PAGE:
It wasn't love at first sight and I didn't get married young. After years of average dates, hot hookups, and bad breakups, I'd actually found The One. Our love grew out of a deep friendship, which I believed was the secret to a lasting marriage.
This love was forever...until it wasn't.
The wedding day is one of the most coveted times of a woman's life. But what happens when marriage memories get trampled on, along with your heart? What's the best way to deal with these symbols of love and commitment to the future, which have lost their meaning?
Deal With the Dress.
When I moved out of our house, I left my Vera Wang wedding dress propped up in a windowed box in the guest room closet, conserved like a museum piece. I didn't want to take this painful reminder of my "happily-ever-after" day. From wishful white gown to mournful black, Juicy Couture sweats with suitcases in hand, a bunch of boxes, and a few bits of furniture, I left my marriage behind to make a fresh start.
Maybe deep down I thought when my ex-husband cleaned out that closet after I left, he would see the dress and feel shame or remorse for his affair. Neither happened. I don't know what ever happened to that dress, but I do know that I let my martyrdom get the best of me that day.
Whatever you do, deal with the dress. Donate it, sell it, or have a stellar "trash-the-dress" party. It's yours to do with what you will. And you'll feel better by having your say about what happens to it.
Put Your Ring On the Market.
I kept my engagement ring because I thought I could use the diamonds to make a necklace for our daughter's 16th birthday. I put it in a box with her Halloween tiger costume, her baby booties, and several other mementos I thought she might want some day. Years later, I came across the Tiffany ring receipt in a jewelry box. At that moment, I decided that it would be better to just sell it. But when I opened that keepsake box and dug to the bottom, the ring was gone. As with my dress, I don't know what happened to it. Yet another lost opportunity for closure.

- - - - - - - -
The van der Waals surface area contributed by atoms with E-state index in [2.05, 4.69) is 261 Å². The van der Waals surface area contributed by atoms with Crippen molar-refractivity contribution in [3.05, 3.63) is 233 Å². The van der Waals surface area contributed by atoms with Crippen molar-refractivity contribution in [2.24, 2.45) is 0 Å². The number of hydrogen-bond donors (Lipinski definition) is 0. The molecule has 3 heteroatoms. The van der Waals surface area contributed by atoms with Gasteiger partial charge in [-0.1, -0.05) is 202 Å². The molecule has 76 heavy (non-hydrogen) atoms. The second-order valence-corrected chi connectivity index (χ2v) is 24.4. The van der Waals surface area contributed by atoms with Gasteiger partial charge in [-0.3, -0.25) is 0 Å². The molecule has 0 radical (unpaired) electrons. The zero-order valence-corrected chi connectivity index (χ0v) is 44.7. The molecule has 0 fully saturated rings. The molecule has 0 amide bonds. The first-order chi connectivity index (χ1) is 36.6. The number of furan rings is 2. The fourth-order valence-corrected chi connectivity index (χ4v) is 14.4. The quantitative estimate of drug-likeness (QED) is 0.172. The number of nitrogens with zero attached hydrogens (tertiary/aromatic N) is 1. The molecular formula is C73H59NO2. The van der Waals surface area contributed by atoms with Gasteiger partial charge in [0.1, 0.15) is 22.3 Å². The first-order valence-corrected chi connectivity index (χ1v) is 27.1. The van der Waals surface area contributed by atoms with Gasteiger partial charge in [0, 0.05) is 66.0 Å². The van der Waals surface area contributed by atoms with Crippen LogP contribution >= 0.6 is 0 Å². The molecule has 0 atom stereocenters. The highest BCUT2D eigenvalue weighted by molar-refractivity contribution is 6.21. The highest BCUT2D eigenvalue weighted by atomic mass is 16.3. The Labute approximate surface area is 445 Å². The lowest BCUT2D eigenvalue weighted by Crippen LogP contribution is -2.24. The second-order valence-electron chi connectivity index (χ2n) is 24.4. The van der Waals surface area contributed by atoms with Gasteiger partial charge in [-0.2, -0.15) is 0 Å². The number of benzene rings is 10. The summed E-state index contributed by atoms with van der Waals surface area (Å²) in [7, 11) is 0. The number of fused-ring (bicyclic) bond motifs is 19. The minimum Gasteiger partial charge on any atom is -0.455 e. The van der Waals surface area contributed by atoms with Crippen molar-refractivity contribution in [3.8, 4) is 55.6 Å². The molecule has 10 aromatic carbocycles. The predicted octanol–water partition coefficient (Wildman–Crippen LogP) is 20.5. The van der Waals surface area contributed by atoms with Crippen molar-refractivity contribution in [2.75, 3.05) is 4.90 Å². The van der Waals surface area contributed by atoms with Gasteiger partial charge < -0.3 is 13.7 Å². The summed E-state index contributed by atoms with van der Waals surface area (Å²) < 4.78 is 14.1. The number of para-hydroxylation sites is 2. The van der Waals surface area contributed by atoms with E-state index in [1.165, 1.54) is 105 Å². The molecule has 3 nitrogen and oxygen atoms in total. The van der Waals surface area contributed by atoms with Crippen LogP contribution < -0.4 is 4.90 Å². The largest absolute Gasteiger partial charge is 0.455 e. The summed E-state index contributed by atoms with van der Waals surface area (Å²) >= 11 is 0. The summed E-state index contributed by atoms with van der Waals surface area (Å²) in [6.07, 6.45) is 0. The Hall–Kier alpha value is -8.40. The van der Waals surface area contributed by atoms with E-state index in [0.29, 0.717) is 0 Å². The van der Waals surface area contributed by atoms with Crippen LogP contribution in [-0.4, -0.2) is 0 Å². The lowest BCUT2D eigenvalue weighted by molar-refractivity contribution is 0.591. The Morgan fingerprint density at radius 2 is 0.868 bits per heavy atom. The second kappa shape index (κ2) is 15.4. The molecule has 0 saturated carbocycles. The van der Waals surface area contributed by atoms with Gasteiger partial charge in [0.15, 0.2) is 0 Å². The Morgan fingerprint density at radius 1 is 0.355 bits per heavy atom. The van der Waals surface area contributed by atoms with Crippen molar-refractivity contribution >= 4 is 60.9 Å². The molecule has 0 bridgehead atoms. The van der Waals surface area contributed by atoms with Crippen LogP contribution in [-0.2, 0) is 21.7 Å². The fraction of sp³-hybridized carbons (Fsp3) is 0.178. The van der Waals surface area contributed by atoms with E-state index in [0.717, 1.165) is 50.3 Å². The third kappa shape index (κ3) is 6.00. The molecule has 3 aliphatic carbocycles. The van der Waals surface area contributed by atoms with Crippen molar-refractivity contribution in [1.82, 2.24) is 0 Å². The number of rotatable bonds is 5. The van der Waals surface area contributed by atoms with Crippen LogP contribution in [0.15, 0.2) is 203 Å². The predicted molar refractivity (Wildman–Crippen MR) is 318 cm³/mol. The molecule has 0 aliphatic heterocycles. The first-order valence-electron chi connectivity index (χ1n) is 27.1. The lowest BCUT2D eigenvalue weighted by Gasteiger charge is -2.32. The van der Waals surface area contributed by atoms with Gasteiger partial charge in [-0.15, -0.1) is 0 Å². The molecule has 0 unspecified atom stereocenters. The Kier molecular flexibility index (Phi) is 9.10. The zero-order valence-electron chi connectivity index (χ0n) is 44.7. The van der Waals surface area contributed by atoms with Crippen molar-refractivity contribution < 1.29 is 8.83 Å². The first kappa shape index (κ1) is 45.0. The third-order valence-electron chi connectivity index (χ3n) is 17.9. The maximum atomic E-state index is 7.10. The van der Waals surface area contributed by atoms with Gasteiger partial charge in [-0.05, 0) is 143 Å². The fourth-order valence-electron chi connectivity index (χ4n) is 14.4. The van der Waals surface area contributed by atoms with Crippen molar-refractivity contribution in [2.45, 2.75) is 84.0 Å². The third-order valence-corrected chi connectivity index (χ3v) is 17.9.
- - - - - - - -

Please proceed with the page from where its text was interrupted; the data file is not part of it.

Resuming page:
Put your ring on the market. No matter how you rationalize it, there's no good reason to hang on to love-tarnished diamonds. Put them to positive use instead.
Let Your Daughter Wear the Tiara.
I'd forgotten all about the tiara until my daughter had "crazy hair day" at school and found it, stuffed in the back of a drawer. "Oooh, can I use this?" she asked. I stared at the tiara, once perched on my head like I was a Disney princess. Now it looked like a piece of costume jewelry. In some ways, it had been part of a costume. "Sure," I said. With her hair teased, rainbow hair clips, and that twinkling tiara perched on top, I knew it was always meant to be hers.
Keep Some Photos for Historical Reference, if Necessary.
I know this sounds counterproductive. When my husband left, I was 8 months pregnant. In the hospital room the day after our daughter was born, he said, "Maybe we should've never gotten married." That was a crusher. His words cut into me. It took all my strength to keep standing.
Days before I moved out, I opened a box and there were my Maui wedding photos. An idyllic couple in love stared back at me. I broke down in tears. I couldn't stop sobbing as I stuffed them one by one into a garbage bag. At the bottom were several framed photos. For some reason, my instincts said to keep those. Why I didn't toss them in the trash or do a ritual bonfire, I didn't know.
Years later, I found out why.
I was driving on the freeway and out of the blue my daughter asked, "Mommy? Why weren't you and Daddy ever married?" It was all the talk at school that day, and since most of her friends had married parents, she felt like the odd kid out. When we got home, I dug out those framed photos and showed them to her. I told her the story of how we met, fell in love, and how that love gave birth to the greatest thing in our lives. So, keeping those photos was my way of documenting the love that created her.
I knew our marriage was meant to be, just as I now know it was never meant to last. Today I'm engaged to an amazing man and I'll walk down the aisle for the second time in my life (yes, I'll wear white, but I'll skip the tiara). Photos will be snapped and framed. Memories will be preserved. But the most important thing I'll have with this new love is a new perspective...because love isn't just better, it's smarter the second time around.